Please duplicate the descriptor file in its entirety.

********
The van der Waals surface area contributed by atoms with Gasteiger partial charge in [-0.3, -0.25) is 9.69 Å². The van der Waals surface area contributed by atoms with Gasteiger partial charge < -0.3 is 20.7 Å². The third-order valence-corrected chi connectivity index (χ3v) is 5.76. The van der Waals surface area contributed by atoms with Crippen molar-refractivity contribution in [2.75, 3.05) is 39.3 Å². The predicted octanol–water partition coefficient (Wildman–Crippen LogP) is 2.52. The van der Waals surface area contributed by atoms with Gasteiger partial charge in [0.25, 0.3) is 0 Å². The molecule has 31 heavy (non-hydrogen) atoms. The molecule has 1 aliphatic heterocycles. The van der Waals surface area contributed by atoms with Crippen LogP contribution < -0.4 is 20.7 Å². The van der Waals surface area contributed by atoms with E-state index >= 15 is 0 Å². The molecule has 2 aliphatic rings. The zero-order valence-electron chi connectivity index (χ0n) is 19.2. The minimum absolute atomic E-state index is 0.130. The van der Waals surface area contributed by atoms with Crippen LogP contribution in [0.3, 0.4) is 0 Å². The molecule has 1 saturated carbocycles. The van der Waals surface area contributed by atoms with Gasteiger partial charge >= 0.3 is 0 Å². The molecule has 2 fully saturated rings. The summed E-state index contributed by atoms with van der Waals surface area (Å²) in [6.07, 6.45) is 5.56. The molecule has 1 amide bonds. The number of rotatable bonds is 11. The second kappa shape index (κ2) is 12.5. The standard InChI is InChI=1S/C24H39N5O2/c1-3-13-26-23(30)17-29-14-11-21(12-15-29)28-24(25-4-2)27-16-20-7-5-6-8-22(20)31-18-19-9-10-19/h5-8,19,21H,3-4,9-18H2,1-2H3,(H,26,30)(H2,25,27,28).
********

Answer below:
The van der Waals surface area contributed by atoms with Gasteiger partial charge in [-0.3, -0.25) is 9.69 Å². The van der Waals surface area contributed by atoms with Gasteiger partial charge < -0.3 is 20.7 Å². The third-order valence-corrected chi connectivity index (χ3v) is 5.76. The van der Waals surface area contributed by atoms with Crippen molar-refractivity contribution in [2.75, 3.05) is 39.3 Å². The predicted octanol–water partition coefficient (Wildman–Crippen LogP) is 2.52. The van der Waals surface area contributed by atoms with Gasteiger partial charge in [0.25, 0.3) is 0 Å². The molecule has 31 heavy (non-hydrogen) atoms. The molecule has 1 aliphatic heterocycles. The van der Waals surface area contributed by atoms with Crippen LogP contribution < -0.4 is 20.7 Å². The van der Waals surface area contributed by atoms with E-state index >= 15 is 0 Å². The molecule has 2 aliphatic rings. The zero-order valence-electron chi connectivity index (χ0n) is 19.2. The minimum absolute atomic E-state index is 0.130. The van der Waals surface area contributed by atoms with Crippen LogP contribution in [0.3, 0.4) is 0 Å². The molecule has 1 saturated carbocycles. The van der Waals surface area contributed by atoms with Gasteiger partial charge >= 0.3 is 0 Å². The molecule has 2 fully saturated rings. The summed E-state index contributed by atoms with van der Waals surface area (Å²) in [6.07, 6.45) is 5.56. The molecule has 1 amide bonds. The number of rotatable bonds is 11. The second kappa shape index (κ2) is 12.5. The standard InChI is InChI=1S/C24H39N5O2/c1-3-13-26-23(30)17-29-14-11-21(12-15-29)28-24(25-4-2)27-16-20-7-5-6-8-22(20)31-18-19-9-10-19/h5-8,19,21H,3-4,9-18H2,1-2H3,(H,26,30)(H2,25,27,28).